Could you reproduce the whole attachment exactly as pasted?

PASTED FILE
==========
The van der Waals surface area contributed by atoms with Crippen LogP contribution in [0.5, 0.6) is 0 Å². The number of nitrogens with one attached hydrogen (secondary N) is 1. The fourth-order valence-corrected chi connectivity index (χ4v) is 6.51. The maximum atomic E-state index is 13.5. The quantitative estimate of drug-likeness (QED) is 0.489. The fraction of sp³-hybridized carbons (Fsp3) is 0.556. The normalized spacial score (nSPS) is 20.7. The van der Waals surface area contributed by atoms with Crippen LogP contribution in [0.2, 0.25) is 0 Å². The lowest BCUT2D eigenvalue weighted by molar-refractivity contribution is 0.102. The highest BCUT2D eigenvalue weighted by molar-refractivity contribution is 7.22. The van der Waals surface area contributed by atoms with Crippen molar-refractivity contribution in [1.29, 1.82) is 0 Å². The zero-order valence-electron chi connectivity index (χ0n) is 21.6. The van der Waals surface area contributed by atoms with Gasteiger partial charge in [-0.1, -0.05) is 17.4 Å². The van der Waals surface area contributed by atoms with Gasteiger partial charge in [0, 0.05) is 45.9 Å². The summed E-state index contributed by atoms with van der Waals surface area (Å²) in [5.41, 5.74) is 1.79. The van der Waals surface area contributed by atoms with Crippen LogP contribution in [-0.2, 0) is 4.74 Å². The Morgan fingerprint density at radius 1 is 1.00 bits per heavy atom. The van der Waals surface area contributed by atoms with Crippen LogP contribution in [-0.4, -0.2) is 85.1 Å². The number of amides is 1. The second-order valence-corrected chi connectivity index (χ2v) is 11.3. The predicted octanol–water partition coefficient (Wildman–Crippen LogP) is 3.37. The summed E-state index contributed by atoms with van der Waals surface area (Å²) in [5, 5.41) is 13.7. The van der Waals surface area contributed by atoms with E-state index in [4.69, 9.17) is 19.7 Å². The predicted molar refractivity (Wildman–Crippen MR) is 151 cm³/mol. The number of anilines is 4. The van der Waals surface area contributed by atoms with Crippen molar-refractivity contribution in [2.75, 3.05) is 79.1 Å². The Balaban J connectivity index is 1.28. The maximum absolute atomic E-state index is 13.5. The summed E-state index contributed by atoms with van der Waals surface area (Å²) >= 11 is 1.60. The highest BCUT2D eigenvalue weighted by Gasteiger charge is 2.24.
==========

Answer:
The van der Waals surface area contributed by atoms with Crippen LogP contribution in [0.5, 0.6) is 0 Å². The number of nitrogens with one attached hydrogen (secondary N) is 1. The fourth-order valence-corrected chi connectivity index (χ4v) is 6.51. The maximum atomic E-state index is 13.5. The quantitative estimate of drug-likeness (QED) is 0.489. The fraction of sp³-hybridized carbons (Fsp3) is 0.556. The normalized spacial score (nSPS) is 20.7. The van der Waals surface area contributed by atoms with Crippen LogP contribution in [0.2, 0.25) is 0 Å². The lowest BCUT2D eigenvalue weighted by molar-refractivity contribution is 0.102. The highest BCUT2D eigenvalue weighted by molar-refractivity contribution is 7.22. The van der Waals surface area contributed by atoms with Crippen molar-refractivity contribution in [1.29, 1.82) is 0 Å². The zero-order valence-electron chi connectivity index (χ0n) is 21.6. The van der Waals surface area contributed by atoms with Gasteiger partial charge in [-0.1, -0.05) is 17.4 Å². The van der Waals surface area contributed by atoms with Gasteiger partial charge in [0, 0.05) is 45.9 Å². The summed E-state index contributed by atoms with van der Waals surface area (Å²) in [5.41, 5.74) is 1.79. The van der Waals surface area contributed by atoms with Crippen LogP contribution in [-0.2, 0) is 4.74 Å². The Morgan fingerprint density at radius 1 is 1.00 bits per heavy atom. The van der Waals surface area contributed by atoms with Crippen LogP contribution in [-0.4, -0.2) is 85.1 Å². The number of amides is 1. The second-order valence-corrected chi connectivity index (χ2v) is 11.3. The predicted octanol–water partition coefficient (Wildman–Crippen LogP) is 3.37. The summed E-state index contributed by atoms with van der Waals surface area (Å²) in [5, 5.41) is 13.7. The van der Waals surface area contributed by atoms with E-state index in [4.69, 9.17) is 19.7 Å². The predicted molar refractivity (Wildman–Crippen MR) is 151 cm³/mol. The number of anilines is 4. The van der Waals surface area contributed by atoms with Crippen molar-refractivity contribution in [2.75, 3.05) is 79.1 Å². The Balaban J connectivity index is 1.28. The maximum absolute atomic E-state index is 13.5. The summed E-state index contributed by atoms with van der Waals surface area (Å²) >= 11 is 1.60. The highest BCUT2D eigenvalue weighted by Gasteiger charge is 2.24.